A User's Manual
Pantheon Books, Hardcover, 9780307379122, 268pp.
Publication Date: February 11, 2014
We are never really taught how to make sense of the torrent of news we face every day, writes Alain de Botton (author of the best-selling "The Architecture of Happiness"), but this has a huge impact on our sense of what matters and of how we should lead our lives. In his dazzling new book, de Botton takes twenty-five archetypal news stories including an airplane crash, a murder, a celebrity interview and a political scandal and submits them to unusually intense analysis with a view to helping us navigate our news-soaked age. He raises such questions as Why are disaster stories often so uplifting? What makes the love lives of celebrities so interesting? Why do we enjoy watching politicians being brought down? Why are upheavals in far-off lands often so boring?
In "The News: A User's Manual," de Botton has written the ultimate guide for our frenzied era, certain to bring calm, understanding and a measure of sanity to our daily (perhaps even hourly) interactions with the news machine.
(With black-and-white illustrations throughout.)
“Short and pithy essays drill down beneath the news item to the general absurdity of life and observations of how the media is constantly feeding us information without real context. Interspersed throughout are references to art, literature, and culture and their more enduring messages in contrast to the impression left by the news of a desperate lack of humanity. This is a thought-provoking look at the impact of news on culture and individuals.” —Vanessa Bush, Booklist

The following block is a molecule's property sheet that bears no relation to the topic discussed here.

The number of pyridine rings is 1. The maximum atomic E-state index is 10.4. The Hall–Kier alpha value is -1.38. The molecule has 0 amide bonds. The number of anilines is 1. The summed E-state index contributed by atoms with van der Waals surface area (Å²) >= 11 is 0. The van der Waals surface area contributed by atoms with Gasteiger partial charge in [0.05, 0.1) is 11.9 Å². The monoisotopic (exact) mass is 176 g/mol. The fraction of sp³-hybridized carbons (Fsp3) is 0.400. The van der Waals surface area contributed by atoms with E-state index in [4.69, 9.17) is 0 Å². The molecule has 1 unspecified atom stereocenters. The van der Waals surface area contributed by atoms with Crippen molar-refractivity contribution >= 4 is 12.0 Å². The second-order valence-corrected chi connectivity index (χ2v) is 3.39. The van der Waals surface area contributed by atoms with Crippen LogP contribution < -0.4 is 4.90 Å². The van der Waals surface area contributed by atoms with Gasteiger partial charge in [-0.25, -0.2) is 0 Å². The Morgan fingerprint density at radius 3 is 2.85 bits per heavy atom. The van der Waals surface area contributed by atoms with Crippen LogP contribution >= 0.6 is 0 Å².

“Known for his wide-ranging curiosity and penchant for philosophical musing, the author of How Proust Can Change Your Life, Religion for Atheists, and The Art of Travel has turned his attention to the news. This branch of the media that incorporates everything from war to celebrities getting pizza is almost omnipresent in our lives, and de Botton here examines how that affects us and how much longer the news can get bigger.” —The Millions, Most Anticipated: The Great 2014 Book Preview
“de Botton examines excerpts of contemporary news, mixing them with philosophical observations about the impact the news has on us, why we rely on it so heavily, and how it impacts the way in which we see the world.” —Huffington Post